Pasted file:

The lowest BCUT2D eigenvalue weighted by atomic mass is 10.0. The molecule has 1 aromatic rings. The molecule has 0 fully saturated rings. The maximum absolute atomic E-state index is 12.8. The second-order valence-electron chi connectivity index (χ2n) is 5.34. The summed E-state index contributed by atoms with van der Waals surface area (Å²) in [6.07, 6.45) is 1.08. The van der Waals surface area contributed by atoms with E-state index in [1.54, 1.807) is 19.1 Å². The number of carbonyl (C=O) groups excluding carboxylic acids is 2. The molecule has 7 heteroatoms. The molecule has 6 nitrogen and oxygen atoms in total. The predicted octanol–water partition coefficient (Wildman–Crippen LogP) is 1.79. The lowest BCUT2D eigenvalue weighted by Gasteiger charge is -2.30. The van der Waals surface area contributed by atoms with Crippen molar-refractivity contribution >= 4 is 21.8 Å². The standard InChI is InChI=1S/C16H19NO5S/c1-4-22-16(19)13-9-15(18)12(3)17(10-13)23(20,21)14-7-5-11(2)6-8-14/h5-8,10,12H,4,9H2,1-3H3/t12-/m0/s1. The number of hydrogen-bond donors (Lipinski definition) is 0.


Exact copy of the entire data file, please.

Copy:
The lowest BCUT2D eigenvalue weighted by atomic mass is 10.0. The molecule has 1 aromatic rings. The molecule has 0 fully saturated rings. The maximum absolute atomic E-state index is 12.8. The second-order valence-electron chi connectivity index (χ2n) is 5.34. The summed E-state index contributed by atoms with van der Waals surface area (Å²) in [6.07, 6.45) is 1.08. The van der Waals surface area contributed by atoms with E-state index in [1.54, 1.807) is 19.1 Å². The number of carbonyl (C=O) groups excluding carboxylic acids is 2. The molecule has 7 heteroatoms. The molecule has 6 nitrogen and oxygen atoms in total. The predicted octanol–water partition coefficient (Wildman–Crippen LogP) is 1.79. The lowest BCUT2D eigenvalue weighted by Gasteiger charge is -2.30. The van der Waals surface area contributed by atoms with Crippen molar-refractivity contribution >= 4 is 21.8 Å². The standard InChI is InChI=1S/C16H19NO5S/c1-4-22-16(19)13-9-15(18)12(3)17(10-13)23(20,21)14-7-5-11(2)6-8-14/h5-8,10,12H,4,9H2,1-3H3/t12-/m0/s1. The number of hydrogen-bond donors (Lipinski definition) is 0.